The grand old train stations – 30th Street Station in Philly, Grand Central in New York, Union Station in D.C. – get grander by the day. They wear their years nobly, like old apple trees. No, I'm not going to gush nostalgically about train service. We don't lapse into verses of "City of New Orleans" here at brandsinger. But we do applaud brand experiences that live up to their promises. Sunlight through the trees on a speeding afternoon train IS ITSELF worth the fare price.
"Ask me how I am," I tell the conductor – a big man, black, crisp and confident in his regulation white shirt. "Okay," he says, "how are you?" "I'M LATE," I say loudly. He looks at me – unthreatened. This man has GENERATIONS of conductors backing him up and validating his role. "We're aaaaall late," he says smiling and opening his arms to the passengers around us. He punches my ticket with that little metal thing – isn't it a beautiful sound? – that unique click, with the tiny flake of ticket raining down?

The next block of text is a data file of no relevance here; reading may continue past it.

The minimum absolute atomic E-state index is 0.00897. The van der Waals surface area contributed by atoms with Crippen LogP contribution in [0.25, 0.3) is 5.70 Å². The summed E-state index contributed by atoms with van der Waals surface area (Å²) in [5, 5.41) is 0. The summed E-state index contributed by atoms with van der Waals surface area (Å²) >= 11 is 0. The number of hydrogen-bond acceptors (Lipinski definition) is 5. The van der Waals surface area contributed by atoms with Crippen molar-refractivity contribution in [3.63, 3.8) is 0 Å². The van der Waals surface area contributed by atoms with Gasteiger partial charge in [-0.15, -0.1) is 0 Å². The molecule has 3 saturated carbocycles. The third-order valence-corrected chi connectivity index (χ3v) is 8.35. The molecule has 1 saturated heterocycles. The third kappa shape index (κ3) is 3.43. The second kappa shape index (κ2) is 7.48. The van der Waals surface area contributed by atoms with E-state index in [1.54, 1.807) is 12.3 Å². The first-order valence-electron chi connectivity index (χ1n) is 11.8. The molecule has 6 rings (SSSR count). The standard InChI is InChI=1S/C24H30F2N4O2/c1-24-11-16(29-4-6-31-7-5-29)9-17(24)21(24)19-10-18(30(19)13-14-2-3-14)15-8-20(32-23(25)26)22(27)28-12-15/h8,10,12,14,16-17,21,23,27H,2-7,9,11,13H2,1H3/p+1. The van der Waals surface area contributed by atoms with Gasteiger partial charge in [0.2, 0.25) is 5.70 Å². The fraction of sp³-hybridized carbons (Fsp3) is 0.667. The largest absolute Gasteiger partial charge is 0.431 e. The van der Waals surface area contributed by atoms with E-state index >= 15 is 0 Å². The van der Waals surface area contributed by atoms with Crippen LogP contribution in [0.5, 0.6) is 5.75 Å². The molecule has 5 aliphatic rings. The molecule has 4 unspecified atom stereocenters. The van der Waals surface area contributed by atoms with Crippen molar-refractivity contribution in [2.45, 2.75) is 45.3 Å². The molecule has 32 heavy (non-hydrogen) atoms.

"Will we make up the time?" I ask. "Nope," he says. "Late trains only get later." A bit of conductor wisdom. "A late train has to move aside to let the trains that are on time slide by," he says... and moves on.
Friends, in my view, Amtrak service can NEVER be bad. Today I'm going to be a full hour late getting into New York. So what? I'm whooshing along with a band of weary workers and excited children lurching and swaying and pushing forward – relaxing the way passengers did in the days of my father and his father and President McKinley.
"Ladies and gentlemen, TAAARRRENTON will be our next stop!"
Oh, I should mention... The train's lateness made me miss my drink with my friend Liz who has good reason never to speak to me again.